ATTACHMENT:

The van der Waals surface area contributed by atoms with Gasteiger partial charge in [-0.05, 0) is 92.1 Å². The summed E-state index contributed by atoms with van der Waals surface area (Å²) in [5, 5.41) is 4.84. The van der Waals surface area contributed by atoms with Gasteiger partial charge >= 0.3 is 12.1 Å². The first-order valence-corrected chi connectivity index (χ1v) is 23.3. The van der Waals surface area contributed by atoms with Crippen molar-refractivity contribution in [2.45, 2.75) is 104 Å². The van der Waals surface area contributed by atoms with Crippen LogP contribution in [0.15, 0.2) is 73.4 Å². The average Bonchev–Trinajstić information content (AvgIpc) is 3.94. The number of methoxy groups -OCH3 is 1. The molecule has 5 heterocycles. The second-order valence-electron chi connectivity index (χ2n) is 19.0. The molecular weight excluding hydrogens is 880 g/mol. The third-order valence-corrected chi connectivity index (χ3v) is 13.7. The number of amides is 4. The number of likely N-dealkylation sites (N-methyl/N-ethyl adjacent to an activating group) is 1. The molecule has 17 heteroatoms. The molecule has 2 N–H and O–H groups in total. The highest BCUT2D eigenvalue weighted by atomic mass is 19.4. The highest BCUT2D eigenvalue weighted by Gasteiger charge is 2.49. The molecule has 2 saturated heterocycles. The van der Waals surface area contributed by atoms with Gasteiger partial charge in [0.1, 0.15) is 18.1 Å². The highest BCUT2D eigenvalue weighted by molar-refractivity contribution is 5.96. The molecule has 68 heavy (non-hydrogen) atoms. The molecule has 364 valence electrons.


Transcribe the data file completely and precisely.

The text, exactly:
The van der Waals surface area contributed by atoms with Gasteiger partial charge in [-0.05, 0) is 92.1 Å². The summed E-state index contributed by atoms with van der Waals surface area (Å²) in [5, 5.41) is 4.84. The van der Waals surface area contributed by atoms with Gasteiger partial charge >= 0.3 is 12.1 Å². The first-order valence-corrected chi connectivity index (χ1v) is 23.3. The van der Waals surface area contributed by atoms with Crippen molar-refractivity contribution in [2.45, 2.75) is 104 Å². The van der Waals surface area contributed by atoms with Crippen LogP contribution in [0.15, 0.2) is 73.4 Å². The average Bonchev–Trinajstić information content (AvgIpc) is 3.94. The number of methoxy groups -OCH3 is 1. The molecule has 5 heterocycles. The second-order valence-electron chi connectivity index (χ2n) is 19.0. The molecular weight excluding hydrogens is 880 g/mol. The third-order valence-corrected chi connectivity index (χ3v) is 13.7. The number of amides is 4. The number of likely N-dealkylation sites (N-methyl/N-ethyl adjacent to an activating group) is 1. The molecule has 17 heteroatoms. The molecule has 2 N–H and O–H groups in total. The highest BCUT2D eigenvalue weighted by atomic mass is 19.4. The highest BCUT2D eigenvalue weighted by Gasteiger charge is 2.49. The molecule has 2 saturated heterocycles. The van der Waals surface area contributed by atoms with Gasteiger partial charge in [0.1, 0.15) is 18.1 Å². The highest BCUT2D eigenvalue weighted by molar-refractivity contribution is 5.96. The molecule has 68 heavy (non-hydrogen) atoms. The molecule has 364 valence electrons.